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POLISH GUY AND BLACK GIRL!


blacksoul - | 17  
5 May 2009 /  #31
This thread went kinda nice...cool...
This is not the PF i knew... well "change has come"...yawn...

I hope it stays

...yawn again...
jazzvibes - | 7  
10 May 2009 /  #32
"i am a black girl from england, funny country but anyway, i have a polish boyfriend. he is the sweetest guy i have ever met. he is loving, kind, sexy, very handsome, good at cooking and everything. he is what i have been praying for. he has now met my mom and bros. i have met his sister and will be going to poland to meet his parents. i am excited. and yes, we have recieved lots of racism here in th UK. will i recieve it more in Poland? what do Polish parents expect a daughter-in-law to be. what do i bring? is there any traditional polish things i should know? help!!!!!!!!!"

Hi I am a Polish guy married to a Jamaican girl. We have 6-month old twin babies. We live in Florida. Both our moms came to visit and help with the babies. We went to Jamaica already and it was great but eventually we would like to make a trip to Poland as well. I know our families and friends will get along perfectly but I'm little worried about the common intolerance that exist in Poland as I am told. I really don't want to expose my family to any negative experience. Have you already made it to Poland? How was it? Thanks.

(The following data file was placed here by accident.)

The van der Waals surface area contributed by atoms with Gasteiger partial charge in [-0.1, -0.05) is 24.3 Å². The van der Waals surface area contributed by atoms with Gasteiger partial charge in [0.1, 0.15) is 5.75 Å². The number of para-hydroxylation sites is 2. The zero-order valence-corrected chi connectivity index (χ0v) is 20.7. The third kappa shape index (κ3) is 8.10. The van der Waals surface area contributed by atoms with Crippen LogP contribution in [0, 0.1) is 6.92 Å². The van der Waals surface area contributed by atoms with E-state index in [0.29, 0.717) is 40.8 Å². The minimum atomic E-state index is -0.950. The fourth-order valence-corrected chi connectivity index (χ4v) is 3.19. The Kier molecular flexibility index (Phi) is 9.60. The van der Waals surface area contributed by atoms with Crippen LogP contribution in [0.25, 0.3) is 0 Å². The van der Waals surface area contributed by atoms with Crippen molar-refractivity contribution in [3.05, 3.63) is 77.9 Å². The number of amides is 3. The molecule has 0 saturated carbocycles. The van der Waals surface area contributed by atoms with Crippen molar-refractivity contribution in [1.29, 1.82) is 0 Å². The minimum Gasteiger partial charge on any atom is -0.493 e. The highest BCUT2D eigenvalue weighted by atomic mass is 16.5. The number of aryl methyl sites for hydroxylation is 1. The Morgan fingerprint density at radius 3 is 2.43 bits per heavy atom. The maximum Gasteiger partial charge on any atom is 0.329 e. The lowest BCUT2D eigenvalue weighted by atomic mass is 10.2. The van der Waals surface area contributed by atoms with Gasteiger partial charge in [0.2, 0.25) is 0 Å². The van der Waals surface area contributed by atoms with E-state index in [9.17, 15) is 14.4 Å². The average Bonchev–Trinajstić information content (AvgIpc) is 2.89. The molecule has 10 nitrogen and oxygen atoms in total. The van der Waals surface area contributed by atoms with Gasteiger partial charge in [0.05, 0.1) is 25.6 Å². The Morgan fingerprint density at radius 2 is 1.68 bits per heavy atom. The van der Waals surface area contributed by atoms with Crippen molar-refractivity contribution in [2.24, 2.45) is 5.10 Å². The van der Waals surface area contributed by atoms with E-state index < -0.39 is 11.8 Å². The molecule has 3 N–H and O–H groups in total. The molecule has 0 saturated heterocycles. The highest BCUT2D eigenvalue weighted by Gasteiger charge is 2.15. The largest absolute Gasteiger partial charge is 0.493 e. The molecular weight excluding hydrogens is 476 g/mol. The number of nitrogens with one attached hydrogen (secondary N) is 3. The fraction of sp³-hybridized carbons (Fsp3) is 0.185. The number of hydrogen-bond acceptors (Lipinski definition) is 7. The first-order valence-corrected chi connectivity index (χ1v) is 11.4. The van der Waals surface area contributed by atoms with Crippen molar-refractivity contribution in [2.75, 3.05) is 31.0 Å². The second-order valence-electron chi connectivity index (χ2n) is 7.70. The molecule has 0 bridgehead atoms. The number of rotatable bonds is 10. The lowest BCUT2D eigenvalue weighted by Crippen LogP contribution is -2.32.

dannyboy 18 | 248  
11 May 2009 /  #33
Are you a Polish national or ethnic Polish?

I think you should go bro, I don't think you'll have any problems.
jazzvibes - | 7  
11 May 2009 /  #34
I'm not sure. What is the difference between the two? I was born in Poland so I guess it's both? I trust you on having no problems although someone else sent me a message of warning to expect problems. I value everyone's opinion.
dannyboy 18 | 248  
11 May 2009 /  #35
To be fair, I've not been to Poland in a few years, so perhaps the other person is right.
A lot of the truth on this forum happens off the board, not on it.

Ethnic Pole is someone of Polish lineage, A Polish national would be like someone who grew up in the country.
I just wasn't clear on your perspective.

Your an ethnic-Polish American, so it shows you probably don't know what to expect, as opposed to a Polish National who grew up there, knows the country and is wondering what peoples opinions are.

(Like a Pole asking you about Florida - if you understand me)
ShelleyS 14 | 2,893  
11 May 2009 /  #36
I was born in Poland so I guess it's both? I

Your an ethnic-Polish American,

I'd say he was Polish, not Polish American.
MyszkoKochana - | 2  
12 May 2009 /  #37
I'm mixed race and my boyfriend is Polish - born in Warsaw, raised in Canada. His parents and family are all traditionally Polish. Anyway, my concern is that we are serious and we want to get married eventually BUT he still hasn't told his parents about our relationship...

He knows his parents will accept me, but the problem is the rest of his family (older family members).